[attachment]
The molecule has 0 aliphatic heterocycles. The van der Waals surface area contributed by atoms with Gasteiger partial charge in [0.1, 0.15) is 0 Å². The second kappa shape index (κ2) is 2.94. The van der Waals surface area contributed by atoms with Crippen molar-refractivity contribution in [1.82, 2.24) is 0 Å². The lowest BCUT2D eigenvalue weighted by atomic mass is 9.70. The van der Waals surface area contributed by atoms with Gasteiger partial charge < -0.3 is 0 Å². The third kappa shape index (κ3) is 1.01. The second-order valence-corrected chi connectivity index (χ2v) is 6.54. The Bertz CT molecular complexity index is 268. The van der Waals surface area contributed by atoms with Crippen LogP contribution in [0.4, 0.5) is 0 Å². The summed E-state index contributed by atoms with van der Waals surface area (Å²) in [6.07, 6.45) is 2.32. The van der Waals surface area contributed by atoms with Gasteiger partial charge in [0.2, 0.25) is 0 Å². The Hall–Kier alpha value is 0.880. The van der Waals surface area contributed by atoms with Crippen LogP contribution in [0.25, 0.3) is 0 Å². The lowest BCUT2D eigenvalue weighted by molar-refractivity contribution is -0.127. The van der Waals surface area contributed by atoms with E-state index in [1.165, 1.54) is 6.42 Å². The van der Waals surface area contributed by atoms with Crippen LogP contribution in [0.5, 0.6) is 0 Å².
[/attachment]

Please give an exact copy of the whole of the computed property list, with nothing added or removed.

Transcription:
The molecule has 0 aliphatic heterocycles. The van der Waals surface area contributed by atoms with Gasteiger partial charge in [0.1, 0.15) is 0 Å². The second kappa shape index (κ2) is 2.94. The van der Waals surface area contributed by atoms with Crippen molar-refractivity contribution in [1.82, 2.24) is 0 Å². The lowest BCUT2D eigenvalue weighted by atomic mass is 9.70. The van der Waals surface area contributed by atoms with Gasteiger partial charge < -0.3 is 0 Å². The third kappa shape index (κ3) is 1.01. The second-order valence-corrected chi connectivity index (χ2v) is 6.54. The Bertz CT molecular complexity index is 268. The van der Waals surface area contributed by atoms with Crippen LogP contribution in [0.4, 0.5) is 0 Å². The summed E-state index contributed by atoms with van der Waals surface area (Å²) in [6.07, 6.45) is 2.32. The van der Waals surface area contributed by atoms with Gasteiger partial charge in [0.2, 0.25) is 0 Å². The Hall–Kier alpha value is 0.880. The van der Waals surface area contributed by atoms with Crippen LogP contribution in [0.25, 0.3) is 0 Å². The lowest BCUT2D eigenvalue weighted by molar-refractivity contribution is -0.127. The van der Waals surface area contributed by atoms with E-state index in [1.165, 1.54) is 6.42 Å². The van der Waals surface area contributed by atoms with Crippen LogP contribution in [0.5, 0.6) is 0 Å².